Another thing Honda understands is overall driving dynamics, this especially true of the Hatchback thanks to the standard turbocharged engines noted earlier. Before you get all excited at the word "turbo", be advised that it doesn't immediately translate into hot hatch performance. Rather, this LX trimmed model is more about smooth, linear operation combined with a nice compliant ride, its front strut and rear multi-link independent suspension featuring stabilizer bars at both ends yet tuned with comfort as a first priority. This isn't to say the car tested can't cut up a canyon road, but it does so with a more relaxed demeanor than the aforementioned Si and R models.

Agile Handling Assist (AHA) comes standard, this being a torque vectoring technology that applies near imperceptible braking force to the inside wheels when the steering wheel gets turned before adding the same to the outside wheels when the steering is returned in order to improve overall responsiveness. Also impressive, its standard Straight Driving Assist technology reduces steering effort when moving on a sloped or crowned road surface.


 

Another positive is a five-cycle fuel economy rating of 7.7 L/100km city, 6.0 highway and 6.9 combined with the CVT or 8.0 city, 6.2 highway and 7.2 combined with the manual, the latter set of numbers being a price that performance fans will be only too happy to pay, especially considering that sticking with the manual will save you $1,300 from onset. Achieving either of these sets of figures will require the press of an "ECON" mode button on the lower console, which slightly retards throttle response while limited air conditioning output, etcetera, but even in default mode the Civic Hatchback delivers good economy.

The addition of the CVT resulted in my as-tested 2017 Civic Hatchback LX starting at $22,790, with the only factory options available for this trim limited to the $2,300 Honda Sensing suite and exterior paints including Lunar Silver Metallic, Polished Metal Metallic (grey), Crystal Black Pearl, Aegean Blue Metallic, and the pearly white exterior shade mentioned earlier.


 

An entry-level car with premium quality finishings  

This keeps things simple, from both a writer's and a purchaser's perspective, but once again the Civic Hatchback LX hardly feels rudimentary from behind the wheel. I've noted a few of my favourite things already, but I'd be remiss not to make mention of the exquisitely finished steering wheel controls. The execution of these is better than with most premium brands, as is the gorgeous detailing around the auto climate control interface over on the centre stack. In fact, all of the car's switchgear and finishings are top-grade, while soft touch composites can be found across most of the dash top and front door uppers.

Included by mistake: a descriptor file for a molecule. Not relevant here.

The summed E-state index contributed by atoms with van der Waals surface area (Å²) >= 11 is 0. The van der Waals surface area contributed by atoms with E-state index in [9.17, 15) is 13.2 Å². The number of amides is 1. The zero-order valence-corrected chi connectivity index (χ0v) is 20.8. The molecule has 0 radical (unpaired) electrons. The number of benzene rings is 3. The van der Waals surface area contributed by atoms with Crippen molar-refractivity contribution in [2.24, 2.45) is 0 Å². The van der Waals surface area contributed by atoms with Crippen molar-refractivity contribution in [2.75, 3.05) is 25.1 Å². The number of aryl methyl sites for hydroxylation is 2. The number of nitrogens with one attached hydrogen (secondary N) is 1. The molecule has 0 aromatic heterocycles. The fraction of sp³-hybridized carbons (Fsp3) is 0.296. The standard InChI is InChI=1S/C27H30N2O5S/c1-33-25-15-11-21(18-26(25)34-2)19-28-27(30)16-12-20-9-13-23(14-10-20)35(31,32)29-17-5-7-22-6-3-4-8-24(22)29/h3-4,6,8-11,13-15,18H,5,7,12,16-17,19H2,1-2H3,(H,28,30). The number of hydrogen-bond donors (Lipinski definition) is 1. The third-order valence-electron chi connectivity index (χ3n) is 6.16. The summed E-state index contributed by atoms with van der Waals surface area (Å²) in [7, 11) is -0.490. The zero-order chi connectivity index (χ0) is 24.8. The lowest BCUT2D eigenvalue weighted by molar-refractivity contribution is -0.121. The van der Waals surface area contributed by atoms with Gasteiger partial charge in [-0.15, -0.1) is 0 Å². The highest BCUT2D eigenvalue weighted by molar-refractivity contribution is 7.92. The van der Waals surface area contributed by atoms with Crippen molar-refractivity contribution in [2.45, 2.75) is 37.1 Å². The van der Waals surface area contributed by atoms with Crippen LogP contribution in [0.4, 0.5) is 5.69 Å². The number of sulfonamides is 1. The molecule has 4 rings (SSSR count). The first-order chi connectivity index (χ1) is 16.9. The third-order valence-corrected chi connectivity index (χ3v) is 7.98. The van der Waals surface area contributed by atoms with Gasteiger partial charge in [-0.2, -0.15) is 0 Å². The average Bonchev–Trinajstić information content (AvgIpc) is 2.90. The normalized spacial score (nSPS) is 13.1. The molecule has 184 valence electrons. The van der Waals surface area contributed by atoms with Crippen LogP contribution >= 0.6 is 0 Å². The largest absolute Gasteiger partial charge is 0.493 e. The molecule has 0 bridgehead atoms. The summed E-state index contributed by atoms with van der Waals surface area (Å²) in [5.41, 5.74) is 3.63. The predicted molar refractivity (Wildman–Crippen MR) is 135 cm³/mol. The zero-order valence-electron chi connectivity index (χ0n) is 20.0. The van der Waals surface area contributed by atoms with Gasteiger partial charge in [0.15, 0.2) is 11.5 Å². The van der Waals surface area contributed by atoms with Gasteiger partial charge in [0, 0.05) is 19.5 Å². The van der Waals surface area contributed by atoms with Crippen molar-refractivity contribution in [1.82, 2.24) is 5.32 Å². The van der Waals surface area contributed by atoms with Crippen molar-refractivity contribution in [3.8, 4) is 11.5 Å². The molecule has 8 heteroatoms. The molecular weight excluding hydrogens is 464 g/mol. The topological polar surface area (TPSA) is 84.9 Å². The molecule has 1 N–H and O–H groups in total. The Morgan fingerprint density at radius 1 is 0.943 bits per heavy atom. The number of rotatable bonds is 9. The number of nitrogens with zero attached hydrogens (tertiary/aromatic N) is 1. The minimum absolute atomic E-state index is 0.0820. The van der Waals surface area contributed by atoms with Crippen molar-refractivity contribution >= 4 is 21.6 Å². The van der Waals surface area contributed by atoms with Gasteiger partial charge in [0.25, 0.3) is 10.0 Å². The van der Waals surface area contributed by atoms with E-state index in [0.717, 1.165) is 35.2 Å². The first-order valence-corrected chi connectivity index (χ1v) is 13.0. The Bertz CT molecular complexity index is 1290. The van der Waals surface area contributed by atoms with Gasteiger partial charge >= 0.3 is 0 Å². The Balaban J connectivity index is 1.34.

If you want to add more luxury and excitement to your Civic Hatchback I'd recommend the upgrade to Sport or Sport Touring trim. Along with the additional power, CVT models get paddle shifters behind an upgraded leather-wrapped steering wheel, while the mid-grade trim also includes an aero package for the front fascia, side extensions and rear apron, plus fog lamps, larger 18-inch alloys on 235/40 all-seasons, walk-away auto door locks, a remote engine starter (with the CVT), proximity keyless entry with pushbutton ignition, textured aluminum pedals, speed-sensing variable-intermittent wipers, illuminated vanity mirrors, a powered moonroof, and Honda's fabulous LaneWatch blindspot display that projects a right-side rearward camera view of the adjacent lane when prompted by the turn signal.

The move up to Sport Touring trim enhances the list to include full LED headlights with both high and low beams, LED front turn signals, LED indicators on the mirror caps, rain-sensing wipers, an auto-dimming rearview mirror, navigation with detailed mapping, voice recognition, wireless device charging, a 542-watt audio system with 12 speakers including a sub, plus HD and satellite radio, leather upholstery, an eight-way powered driver's seat and four-way powered front passenger seat, heatable rear seats, and all the advanced Honda Sensing features as standard.



Passenger and cargo volumes are some of the best in class 

Cargo access with the Civic Hatchback is considerably better than either the Sedan or Coupe for obvious reasons, this model actually providing a level of passenger and cargo versatility unmatched by any Honda car this side of the subcompact Fit. Its capacity dwarfs its two Civic siblings as well, the Sedan capable of 428 litres in its larger than average sized trunk and an undetermined amount when its 60/40-split rear seatbacks are tumbled forward, and the Coupe's trunk allowing 337 litres plus who knows how much more when its divided seats are laid flat, whereas this Civic Hatchback can manage up to 728 litres behind its rear seatbacks and 1,308 litres when they're fully lowered.

For those lamenting the loss of Honda's Crosstour, take heart that the first number noted above is identical to that car's luggage volume, whereas the second figure is only 145 litres off the mark, which is not bad for a compact going up against a mid-size model. This said, with 1,492 litres at its disposal the brilliant little Fit provides more maximum cargo capacity than both when its rear seats are dropped down, but take note the Civic Hatchback (and therefore the Crosstour) wins out when its seatbacks are upright, even when combining the total available cargo volume ahead of the Fit's upward-swinging Magic Seats together with the space behind, which collectively equals 609 litres.


 

Suffice to say the new Civic Hatchback offers a lot for the money no matter the trim level chosen, but plenty of compact hatchback challengers were already in the mix when Honda decided to rejoin the fray, plus some new ones have arrived from unexpected rivals. Still, despite increased competition I don't think the Civic has much to worry about in Canada.

Last year's lead was almost 14,000 units ahead of its nearest rival with close to 65,000 Civics down the road, while after just six months of 2017 the total number of Civic deliveries was almost 9,000 units beyond its closest rival at 37,180 units. By August's close that number grew to 50,898 sales compared to just 37,177 for the runner-up. Certainly, if Honda can continue this pace it'll be a record year, all the more impressive considering some of its challengers are temporarily opting out of the small car business altogether.


 

The new Civic is proof positive that money and effort spent to engineer and produce a much better car than average can result in extremely strong sales, more so than any SUV currently available despite all the talk about crossovers taking over the automotive industry. In fact, the Civic's growing sales make it abundantly clear that plenty of consumers don't want an SUV at all, and thanks to this practical five-door Hatchback version increasing our Civic options we have yet another reason to choose Canada's favourite car. Could it be time to reintroduce the Civic wagon?

 


Story credits: Trevor Hofmann, Canadian Auto Press 
Photo credits: Karen Tuggay, Canadian Auto Press 
Copyright: Canadian Auto Press Inc.
// //